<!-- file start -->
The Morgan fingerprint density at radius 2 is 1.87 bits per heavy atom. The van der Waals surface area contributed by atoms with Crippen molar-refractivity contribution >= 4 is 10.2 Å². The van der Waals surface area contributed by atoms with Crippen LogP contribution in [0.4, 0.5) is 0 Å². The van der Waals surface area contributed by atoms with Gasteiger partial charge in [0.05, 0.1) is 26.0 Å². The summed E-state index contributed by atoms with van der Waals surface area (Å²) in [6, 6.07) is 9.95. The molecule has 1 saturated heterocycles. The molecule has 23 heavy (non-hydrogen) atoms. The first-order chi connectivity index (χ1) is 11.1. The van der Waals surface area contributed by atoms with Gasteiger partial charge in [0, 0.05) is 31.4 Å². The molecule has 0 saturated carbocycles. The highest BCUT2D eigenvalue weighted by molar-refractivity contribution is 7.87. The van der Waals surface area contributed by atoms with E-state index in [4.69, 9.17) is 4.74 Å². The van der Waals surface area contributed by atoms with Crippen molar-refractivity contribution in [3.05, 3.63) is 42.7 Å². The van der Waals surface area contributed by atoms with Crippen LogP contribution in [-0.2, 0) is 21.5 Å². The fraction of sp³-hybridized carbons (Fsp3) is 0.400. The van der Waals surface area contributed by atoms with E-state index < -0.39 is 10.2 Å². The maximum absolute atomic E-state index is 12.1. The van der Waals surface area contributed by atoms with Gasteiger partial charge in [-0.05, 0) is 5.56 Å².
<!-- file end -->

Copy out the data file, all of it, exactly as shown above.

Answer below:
The Morgan fingerprint density at radius 2 is 1.87 bits per heavy atom. The van der Waals surface area contributed by atoms with Crippen molar-refractivity contribution >= 4 is 10.2 Å². The van der Waals surface area contributed by atoms with Crippen LogP contribution in [0.4, 0.5) is 0 Å². The van der Waals surface area contributed by atoms with Gasteiger partial charge in [0.05, 0.1) is 26.0 Å². The summed E-state index contributed by atoms with van der Waals surface area (Å²) in [6, 6.07) is 9.95. The molecule has 1 saturated heterocycles. The molecule has 23 heavy (non-hydrogen) atoms. The first-order chi connectivity index (χ1) is 11.1. The van der Waals surface area contributed by atoms with Gasteiger partial charge in [0, 0.05) is 31.4 Å². The molecule has 0 saturated carbocycles. The highest BCUT2D eigenvalue weighted by molar-refractivity contribution is 7.87. The van der Waals surface area contributed by atoms with E-state index in [4.69, 9.17) is 4.74 Å². The van der Waals surface area contributed by atoms with Crippen molar-refractivity contribution in [3.05, 3.63) is 42.7 Å². The van der Waals surface area contributed by atoms with Crippen LogP contribution in [-0.2, 0) is 21.5 Å². The fraction of sp³-hybridized carbons (Fsp3) is 0.400. The van der Waals surface area contributed by atoms with E-state index < -0.39 is 10.2 Å². The maximum absolute atomic E-state index is 12.1. The van der Waals surface area contributed by atoms with Gasteiger partial charge in [-0.05, 0) is 5.56 Å².